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Improving Quantitative Studies of International Conflict: A Conjecture
Nathaniel Beck, Gary King and Langche Zeng
The American Political Science Review
Vol. 94, No. 1 (Mar., 2000), pp. 21-35
Published by: American Political Science Association
Stable URL: http://www.jstor.org/stable/2586378
Page Count: 15
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We address a well-known but infrequently discussed problem in the quantitative study of international conflict: Despite immense data collections, prestigious journals, and sophisticated analyses, empirical findings in the literature on international conflict are often unsatisfying. Many statistical results change from article to article and specification to specification. Accurate forecasts are nonexistent. In this article we offer a conjecture about one source of this problem: The causes of conflict, theorized to be important but often found to be small or ephemeral, are indeed tiny for the vast majority of dyads, but they are large, stable, and replicable wherever the ex ante probability of conflict is large. This simple idea has an unexpectedly rich array of observable implications, all consistent with the literature. We directly test our conjecture by formulating a statistical model that includes its critical features. Our approach, a version of a "neural network" model, uncovers some interesting structural features of international conflict and, as one evaluative measure, forecasts substantially better than any previous effort. Moreover, this improvement comes at little cost, and it is easy to evaluate whether the model is a statistical improvement over the simpler models commonly used.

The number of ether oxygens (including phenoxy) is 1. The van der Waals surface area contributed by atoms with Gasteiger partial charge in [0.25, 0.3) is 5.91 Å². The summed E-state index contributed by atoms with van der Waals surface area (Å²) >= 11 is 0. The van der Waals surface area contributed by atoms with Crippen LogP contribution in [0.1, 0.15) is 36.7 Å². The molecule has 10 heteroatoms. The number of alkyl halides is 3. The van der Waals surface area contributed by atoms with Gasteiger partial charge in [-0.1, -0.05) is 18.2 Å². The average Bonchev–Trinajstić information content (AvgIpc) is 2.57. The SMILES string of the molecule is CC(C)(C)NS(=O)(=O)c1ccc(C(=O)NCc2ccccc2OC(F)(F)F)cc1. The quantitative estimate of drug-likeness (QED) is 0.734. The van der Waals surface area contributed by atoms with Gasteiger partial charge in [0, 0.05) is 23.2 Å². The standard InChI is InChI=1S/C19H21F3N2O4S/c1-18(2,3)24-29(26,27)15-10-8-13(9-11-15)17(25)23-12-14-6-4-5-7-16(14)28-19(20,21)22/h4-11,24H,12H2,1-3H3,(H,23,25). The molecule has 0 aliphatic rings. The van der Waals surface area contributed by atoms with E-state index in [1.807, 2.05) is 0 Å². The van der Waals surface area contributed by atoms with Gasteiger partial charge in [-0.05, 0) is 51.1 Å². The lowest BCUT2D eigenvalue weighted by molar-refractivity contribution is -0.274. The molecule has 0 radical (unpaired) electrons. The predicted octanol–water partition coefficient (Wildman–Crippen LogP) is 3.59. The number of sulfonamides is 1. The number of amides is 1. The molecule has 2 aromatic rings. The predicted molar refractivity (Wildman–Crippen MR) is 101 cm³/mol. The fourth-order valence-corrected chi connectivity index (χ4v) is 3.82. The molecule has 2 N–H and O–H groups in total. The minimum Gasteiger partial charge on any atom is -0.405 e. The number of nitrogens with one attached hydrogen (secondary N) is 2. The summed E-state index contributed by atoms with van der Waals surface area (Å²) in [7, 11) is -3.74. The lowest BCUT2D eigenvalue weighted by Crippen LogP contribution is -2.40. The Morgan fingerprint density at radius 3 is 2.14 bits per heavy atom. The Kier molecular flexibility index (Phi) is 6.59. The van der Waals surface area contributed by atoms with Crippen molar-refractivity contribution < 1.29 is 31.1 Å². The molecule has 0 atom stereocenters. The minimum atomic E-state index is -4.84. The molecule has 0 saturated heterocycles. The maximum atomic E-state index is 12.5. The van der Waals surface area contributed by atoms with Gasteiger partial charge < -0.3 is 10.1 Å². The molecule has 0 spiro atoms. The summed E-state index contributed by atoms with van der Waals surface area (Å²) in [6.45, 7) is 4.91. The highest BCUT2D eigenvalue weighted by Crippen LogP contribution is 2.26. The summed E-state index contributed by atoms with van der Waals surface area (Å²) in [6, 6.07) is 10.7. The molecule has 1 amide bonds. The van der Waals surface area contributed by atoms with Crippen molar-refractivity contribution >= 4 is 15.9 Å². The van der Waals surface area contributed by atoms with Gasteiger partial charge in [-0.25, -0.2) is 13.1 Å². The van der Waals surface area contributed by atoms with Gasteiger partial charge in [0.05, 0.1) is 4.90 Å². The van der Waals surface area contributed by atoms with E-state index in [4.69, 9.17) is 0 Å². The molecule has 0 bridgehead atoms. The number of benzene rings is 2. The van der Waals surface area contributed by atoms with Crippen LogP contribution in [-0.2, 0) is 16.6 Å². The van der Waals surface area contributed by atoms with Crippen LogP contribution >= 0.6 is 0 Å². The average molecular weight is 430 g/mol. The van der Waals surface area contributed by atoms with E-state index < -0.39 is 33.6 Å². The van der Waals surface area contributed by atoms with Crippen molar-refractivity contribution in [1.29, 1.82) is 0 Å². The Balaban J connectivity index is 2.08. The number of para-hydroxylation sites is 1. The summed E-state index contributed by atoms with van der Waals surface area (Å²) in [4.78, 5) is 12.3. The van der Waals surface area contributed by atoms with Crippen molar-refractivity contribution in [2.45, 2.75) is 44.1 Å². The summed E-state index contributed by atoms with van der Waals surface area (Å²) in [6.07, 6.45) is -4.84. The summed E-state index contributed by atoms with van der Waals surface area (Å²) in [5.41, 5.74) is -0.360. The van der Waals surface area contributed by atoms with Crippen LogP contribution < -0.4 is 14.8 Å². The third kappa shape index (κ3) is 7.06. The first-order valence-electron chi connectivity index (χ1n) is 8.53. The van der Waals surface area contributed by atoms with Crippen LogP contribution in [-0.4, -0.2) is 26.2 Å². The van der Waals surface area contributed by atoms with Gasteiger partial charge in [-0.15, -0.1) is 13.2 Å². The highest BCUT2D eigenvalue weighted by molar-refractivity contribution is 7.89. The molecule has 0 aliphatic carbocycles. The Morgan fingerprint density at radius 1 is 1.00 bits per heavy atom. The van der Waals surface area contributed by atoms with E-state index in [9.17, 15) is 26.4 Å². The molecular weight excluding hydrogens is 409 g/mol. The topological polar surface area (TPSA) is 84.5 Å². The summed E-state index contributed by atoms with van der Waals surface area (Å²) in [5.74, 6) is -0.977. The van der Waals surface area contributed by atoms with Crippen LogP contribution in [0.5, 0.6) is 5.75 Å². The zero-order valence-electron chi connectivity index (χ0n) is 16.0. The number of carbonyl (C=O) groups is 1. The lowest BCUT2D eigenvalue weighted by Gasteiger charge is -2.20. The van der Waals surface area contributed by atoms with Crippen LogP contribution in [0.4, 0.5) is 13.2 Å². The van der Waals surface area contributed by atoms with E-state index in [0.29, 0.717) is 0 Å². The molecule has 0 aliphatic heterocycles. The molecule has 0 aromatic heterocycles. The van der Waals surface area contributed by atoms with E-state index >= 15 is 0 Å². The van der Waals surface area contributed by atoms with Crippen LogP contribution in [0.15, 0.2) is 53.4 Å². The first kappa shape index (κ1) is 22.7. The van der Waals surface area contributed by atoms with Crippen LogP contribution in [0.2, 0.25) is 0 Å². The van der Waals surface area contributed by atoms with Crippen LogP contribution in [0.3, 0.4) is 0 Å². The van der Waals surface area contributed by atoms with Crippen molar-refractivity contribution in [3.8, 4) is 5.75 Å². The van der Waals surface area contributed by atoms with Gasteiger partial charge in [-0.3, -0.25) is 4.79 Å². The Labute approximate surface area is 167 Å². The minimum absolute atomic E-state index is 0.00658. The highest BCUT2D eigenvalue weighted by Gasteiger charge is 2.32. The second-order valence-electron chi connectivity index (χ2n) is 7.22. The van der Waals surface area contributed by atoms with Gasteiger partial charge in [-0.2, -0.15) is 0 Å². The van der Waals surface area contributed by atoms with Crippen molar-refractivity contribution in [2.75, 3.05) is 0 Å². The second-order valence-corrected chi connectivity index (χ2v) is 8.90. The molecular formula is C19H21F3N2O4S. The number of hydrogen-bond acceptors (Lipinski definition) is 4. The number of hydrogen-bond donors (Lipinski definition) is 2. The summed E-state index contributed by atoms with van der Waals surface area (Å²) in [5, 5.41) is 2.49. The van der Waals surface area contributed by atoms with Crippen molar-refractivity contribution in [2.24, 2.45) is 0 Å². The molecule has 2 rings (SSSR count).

The American Political Science Review © 2000 American Political Science Association